Industry Snapshot

An Expansive and Growing Industry

The regenerative medicine industry represents a vast network of interdisciplinary companies working in biology, chemistry, engineering and physical sciences. These companies are developing some of the world’s most advanced therapies, tools and services in medicine today, and addressing many unmet medical needs.

ARM estimates there are more than 700 companies with a regenerative medicine and/or advanced therapies focus ranging from divisions of multinational corporations to smaller
organizations focused solely on the sector.

The products they are developing include several hundred cell-based therapies, biologics, tissue-engineered cells and materials and implantable devices. Additional products use cells as drug discovery or toxicity testing tools as well as clinical tools, bioprocessing tools and platforms that include equipment, consumables, reagents and storage systems.

The field also incorporates a variety of service companies specializing in clinical trial management, manufacturing, engineering and financing among others.

Regenerative Medicine Technologies Include a Variety of Therapeutic Approaches

Regenerative medicines—the spotlight of the industry—encompass an array of technologies and therapeutic approaches including cell-based therapies, small molecules and biologics as well as synthetic and bio-based materials designed to augment, repair, replace or regenerate organs and tissues, thereby targeting the root cause of disease.

Cell-Based Therapies

Living cells, a pillar of the field, are incorporated into regenerative medicines to achieve a variety of positive effects:

  • To replace damaged or diseased cells and/or tissue
  • To stimulate an endogenous response that promotes the body’s own healing such as an immune response or regeneration in diseased tissue
  • To deliver genetic or molecular therapies to targets

Gene Therapy

Gene therapy addresses defective or mutated genes needing either correction or improved regulation through the insertion of properly functioning genes into a patient’s cells. While the largest segment of gene therapies targets cancer, regenerative-focused gene therapies are being developed for several monogenic diseases such as cystic fibrosis, hemophilia, muscular dystrophy, thalassemia, and sickle-cell anemia. Additionally there is a significant effort to develop and test gene therapies to induce cell and tissue regeneration in cardiovascular, neurological, and ocular diseases through highly innovative regenerative gene therapies.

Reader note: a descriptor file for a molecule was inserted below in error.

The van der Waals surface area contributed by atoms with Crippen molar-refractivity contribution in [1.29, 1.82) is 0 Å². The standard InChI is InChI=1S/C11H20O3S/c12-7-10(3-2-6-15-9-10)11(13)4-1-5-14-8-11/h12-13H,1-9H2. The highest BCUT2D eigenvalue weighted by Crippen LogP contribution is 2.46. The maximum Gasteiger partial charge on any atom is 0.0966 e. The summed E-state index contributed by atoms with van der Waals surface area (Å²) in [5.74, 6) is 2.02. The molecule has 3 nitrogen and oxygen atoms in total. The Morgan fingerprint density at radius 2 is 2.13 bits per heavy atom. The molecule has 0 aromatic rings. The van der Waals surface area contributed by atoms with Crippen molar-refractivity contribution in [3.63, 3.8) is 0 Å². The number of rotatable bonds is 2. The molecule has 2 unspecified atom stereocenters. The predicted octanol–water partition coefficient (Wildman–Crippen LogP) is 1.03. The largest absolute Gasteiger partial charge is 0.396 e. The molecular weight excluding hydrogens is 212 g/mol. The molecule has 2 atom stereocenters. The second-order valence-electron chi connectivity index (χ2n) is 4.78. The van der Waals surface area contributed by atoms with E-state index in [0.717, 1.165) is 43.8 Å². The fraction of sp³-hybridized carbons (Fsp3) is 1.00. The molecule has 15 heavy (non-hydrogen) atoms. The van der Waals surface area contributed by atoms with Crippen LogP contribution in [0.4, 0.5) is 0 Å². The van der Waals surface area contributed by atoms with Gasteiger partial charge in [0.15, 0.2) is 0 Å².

Biologics and Small Molecules

Biologics and small molecules can be defined as the use of chemicals and cellular components that are known to induce dormant,or edogenous cells to regain regenerative properties.

Tissue Engineering: Synthetic Materials, Biomaterials and Scaffolds

Synthetic and bio-based materials, cornerstones of the regenerative medicine field, are generally implanted in the body for reconstructive purposes,
such as in joint replacement, bone repair, as artificial ligaments and tendons, dental implants, heart valves and wound repair. They work in partnership with native cells to support reconstruction and healing.

Stem Cells for Drug Discovery, Toxicity Testing and Disease Modeling

Companies are increasingly learning to leverage the use of stem cells and/or living tissue constructs to create in-vitro models to study human mechanisms of disease and the effects of drugs on a variety of cell and tissue types such as human heart, liver and brain cells. These models, built predominantly using embryonic and induced pluripotent stem cells, allow for faster and safer drug development.


Cell and tissue banks are responsible for collecting, storing and distributing biological materials used in regenerative medicine including adipose tissue, cord blood and birth tissues, musculoskeletal tissues, pericardium, skin, bone, vascular tissue, autologous and allogeneic cells as well as other biological samples.